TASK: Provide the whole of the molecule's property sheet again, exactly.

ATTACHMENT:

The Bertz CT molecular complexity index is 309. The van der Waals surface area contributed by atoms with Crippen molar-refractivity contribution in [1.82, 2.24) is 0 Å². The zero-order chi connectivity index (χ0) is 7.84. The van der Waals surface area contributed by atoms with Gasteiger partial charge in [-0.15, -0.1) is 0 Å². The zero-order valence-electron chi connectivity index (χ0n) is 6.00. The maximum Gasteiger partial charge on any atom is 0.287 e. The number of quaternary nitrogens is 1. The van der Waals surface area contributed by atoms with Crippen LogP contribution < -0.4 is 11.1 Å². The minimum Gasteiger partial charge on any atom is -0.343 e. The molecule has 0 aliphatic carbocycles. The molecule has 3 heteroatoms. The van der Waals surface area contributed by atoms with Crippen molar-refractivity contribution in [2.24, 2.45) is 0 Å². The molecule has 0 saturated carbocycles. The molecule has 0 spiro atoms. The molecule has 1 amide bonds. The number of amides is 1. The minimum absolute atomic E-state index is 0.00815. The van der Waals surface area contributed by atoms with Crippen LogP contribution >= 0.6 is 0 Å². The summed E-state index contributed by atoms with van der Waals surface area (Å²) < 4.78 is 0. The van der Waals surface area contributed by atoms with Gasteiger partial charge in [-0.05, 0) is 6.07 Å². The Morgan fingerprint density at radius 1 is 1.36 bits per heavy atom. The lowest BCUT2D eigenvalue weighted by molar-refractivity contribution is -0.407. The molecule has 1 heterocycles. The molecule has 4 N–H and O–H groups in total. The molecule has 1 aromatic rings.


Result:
The Bertz CT molecular complexity index is 309. The van der Waals surface area contributed by atoms with Crippen molar-refractivity contribution in [1.82, 2.24) is 0 Å². The zero-order chi connectivity index (χ0) is 7.84. The van der Waals surface area contributed by atoms with Gasteiger partial charge in [-0.15, -0.1) is 0 Å². The zero-order valence-electron chi connectivity index (χ0n) is 6.00. The maximum Gasteiger partial charge on any atom is 0.287 e. The number of quaternary nitrogens is 1. The van der Waals surface area contributed by atoms with Crippen LogP contribution < -0.4 is 11.1 Å². The minimum Gasteiger partial charge on any atom is -0.343 e. The molecule has 0 aliphatic carbocycles. The molecule has 3 heteroatoms. The van der Waals surface area contributed by atoms with Crippen molar-refractivity contribution in [2.24, 2.45) is 0 Å². The molecule has 0 saturated carbocycles. The molecule has 0 spiro atoms. The molecule has 1 amide bonds. The number of amides is 1. The minimum absolute atomic E-state index is 0.00815. The van der Waals surface area contributed by atoms with Crippen LogP contribution >= 0.6 is 0 Å². The summed E-state index contributed by atoms with van der Waals surface area (Å²) < 4.78 is 0. The van der Waals surface area contributed by atoms with Gasteiger partial charge in [-0.05, 0) is 6.07 Å². The Morgan fingerprint density at radius 1 is 1.36 bits per heavy atom. The lowest BCUT2D eigenvalue weighted by molar-refractivity contribution is -0.407. The molecule has 1 heterocycles. The molecule has 4 N–H and O–H groups in total. The molecule has 1 aromatic rings.